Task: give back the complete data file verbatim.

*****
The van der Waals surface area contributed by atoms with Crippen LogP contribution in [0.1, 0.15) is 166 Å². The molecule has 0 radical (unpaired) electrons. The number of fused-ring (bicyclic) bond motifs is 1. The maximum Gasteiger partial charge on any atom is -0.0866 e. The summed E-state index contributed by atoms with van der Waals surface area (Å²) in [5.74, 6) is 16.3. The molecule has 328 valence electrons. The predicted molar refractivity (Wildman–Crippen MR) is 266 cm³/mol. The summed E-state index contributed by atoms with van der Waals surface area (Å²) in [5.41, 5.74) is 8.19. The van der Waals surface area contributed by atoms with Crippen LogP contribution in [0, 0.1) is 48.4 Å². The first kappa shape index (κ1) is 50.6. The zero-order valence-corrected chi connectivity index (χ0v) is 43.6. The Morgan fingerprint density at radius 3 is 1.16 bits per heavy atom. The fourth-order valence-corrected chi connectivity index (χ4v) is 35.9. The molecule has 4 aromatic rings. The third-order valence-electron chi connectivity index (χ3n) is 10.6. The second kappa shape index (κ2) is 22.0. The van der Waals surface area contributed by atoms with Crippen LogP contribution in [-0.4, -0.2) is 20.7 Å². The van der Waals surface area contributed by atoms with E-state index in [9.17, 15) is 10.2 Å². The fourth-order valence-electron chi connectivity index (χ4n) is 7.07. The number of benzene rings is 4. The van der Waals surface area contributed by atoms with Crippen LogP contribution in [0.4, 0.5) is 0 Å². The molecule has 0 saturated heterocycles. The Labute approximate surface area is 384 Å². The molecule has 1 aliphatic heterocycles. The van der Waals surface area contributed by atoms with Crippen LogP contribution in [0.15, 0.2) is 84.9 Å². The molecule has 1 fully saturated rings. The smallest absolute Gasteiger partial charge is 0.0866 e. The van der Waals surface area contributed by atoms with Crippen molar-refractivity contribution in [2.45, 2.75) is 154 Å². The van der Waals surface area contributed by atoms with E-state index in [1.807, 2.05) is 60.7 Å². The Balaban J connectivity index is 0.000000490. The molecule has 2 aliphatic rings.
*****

The van der Waals surface area contributed by atoms with Crippen LogP contribution in [0.1, 0.15) is 166 Å². The molecule has 0 radical (unpaired) electrons. The number of fused-ring (bicyclic) bond motifs is 1. The maximum Gasteiger partial charge on any atom is -0.0866 e. The summed E-state index contributed by atoms with van der Waals surface area (Å²) in [5.74, 6) is 16.3. The molecule has 328 valence electrons. The predicted molar refractivity (Wildman–Crippen MR) is 266 cm³/mol. The summed E-state index contributed by atoms with van der Waals surface area (Å²) in [5.41, 5.74) is 8.19. The van der Waals surface area contributed by atoms with Crippen LogP contribution in [0, 0.1) is 48.4 Å². The first kappa shape index (κ1) is 50.6. The zero-order valence-corrected chi connectivity index (χ0v) is 43.6. The Morgan fingerprint density at radius 3 is 1.16 bits per heavy atom. The fourth-order valence-corrected chi connectivity index (χ4v) is 35.9. The molecule has 4 aromatic rings. The third-order valence-electron chi connectivity index (χ3n) is 10.6. The second kappa shape index (κ2) is 22.0. The van der Waals surface area contributed by atoms with Crippen LogP contribution in [-0.4, -0.2) is 20.7 Å². The van der Waals surface area contributed by atoms with E-state index in [9.17, 15) is 10.2 Å². The fourth-order valence-electron chi connectivity index (χ4n) is 7.07. The number of benzene rings is 4. The van der Waals surface area contributed by atoms with Crippen LogP contribution in [0.4, 0.5) is 0 Å². The molecule has 0 saturated heterocycles. The Labute approximate surface area is 384 Å². The molecule has 1 aliphatic heterocycles. The van der Waals surface area contributed by atoms with Crippen LogP contribution in [0.15, 0.2) is 84.9 Å². The molecule has 1 fully saturated rings. The smallest absolute Gasteiger partial charge is 0.0866 e. The van der Waals surface area contributed by atoms with Crippen molar-refractivity contribution in [2.45, 2.75) is 154 Å². The van der Waals surface area contributed by atoms with E-state index in [1.807, 2.05) is 60.7 Å². The Balaban J connectivity index is 0.000000490. The molecule has 2 aliphatic rings.